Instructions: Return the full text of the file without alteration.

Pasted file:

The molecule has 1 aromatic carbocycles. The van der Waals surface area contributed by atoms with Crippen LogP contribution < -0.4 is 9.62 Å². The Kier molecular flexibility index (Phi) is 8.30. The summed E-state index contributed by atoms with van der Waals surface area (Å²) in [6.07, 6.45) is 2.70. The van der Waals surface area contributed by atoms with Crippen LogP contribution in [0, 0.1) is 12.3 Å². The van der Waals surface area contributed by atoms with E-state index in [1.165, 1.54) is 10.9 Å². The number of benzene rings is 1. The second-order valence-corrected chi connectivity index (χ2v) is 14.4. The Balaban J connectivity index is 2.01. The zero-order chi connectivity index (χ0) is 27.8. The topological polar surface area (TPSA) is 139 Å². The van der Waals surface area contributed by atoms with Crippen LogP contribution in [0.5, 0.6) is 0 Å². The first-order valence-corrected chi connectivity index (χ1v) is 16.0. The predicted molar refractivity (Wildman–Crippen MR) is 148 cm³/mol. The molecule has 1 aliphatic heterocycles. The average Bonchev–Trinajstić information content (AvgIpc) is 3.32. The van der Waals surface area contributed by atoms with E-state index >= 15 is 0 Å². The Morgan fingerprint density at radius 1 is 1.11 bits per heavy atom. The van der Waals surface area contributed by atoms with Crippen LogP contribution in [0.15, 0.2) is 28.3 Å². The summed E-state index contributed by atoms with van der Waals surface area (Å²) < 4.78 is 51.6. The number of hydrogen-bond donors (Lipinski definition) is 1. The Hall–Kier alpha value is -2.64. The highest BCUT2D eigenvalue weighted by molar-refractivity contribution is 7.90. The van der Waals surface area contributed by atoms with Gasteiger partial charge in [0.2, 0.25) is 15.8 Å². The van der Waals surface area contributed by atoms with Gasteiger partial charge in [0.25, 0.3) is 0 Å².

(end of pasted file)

The molecule has 1 aromatic carbocycles. The van der Waals surface area contributed by atoms with Crippen LogP contribution < -0.4 is 9.62 Å². The Kier molecular flexibility index (Phi) is 8.30. The summed E-state index contributed by atoms with van der Waals surface area (Å²) in [6.07, 6.45) is 2.70. The van der Waals surface area contributed by atoms with Crippen LogP contribution in [0, 0.1) is 12.3 Å². The van der Waals surface area contributed by atoms with E-state index in [1.165, 1.54) is 10.9 Å². The number of benzene rings is 1. The second-order valence-corrected chi connectivity index (χ2v) is 14.4. The Balaban J connectivity index is 2.01. The zero-order chi connectivity index (χ0) is 27.8. The topological polar surface area (TPSA) is 139 Å². The van der Waals surface area contributed by atoms with Crippen LogP contribution in [0.5, 0.6) is 0 Å². The first-order valence-corrected chi connectivity index (χ1v) is 16.0. The predicted molar refractivity (Wildman–Crippen MR) is 148 cm³/mol. The molecule has 1 aliphatic heterocycles. The average Bonchev–Trinajstić information content (AvgIpc) is 3.32. The van der Waals surface area contributed by atoms with E-state index >= 15 is 0 Å². The Morgan fingerprint density at radius 1 is 1.11 bits per heavy atom. The van der Waals surface area contributed by atoms with Crippen LogP contribution in [0.15, 0.2) is 28.3 Å². The summed E-state index contributed by atoms with van der Waals surface area (Å²) < 4.78 is 51.6. The number of hydrogen-bond donors (Lipinski definition) is 1. The Hall–Kier alpha value is -2.64. The highest BCUT2D eigenvalue weighted by molar-refractivity contribution is 7.90. The van der Waals surface area contributed by atoms with Gasteiger partial charge in [0.2, 0.25) is 15.8 Å². The van der Waals surface area contributed by atoms with Gasteiger partial charge in [0.25, 0.3) is 0 Å².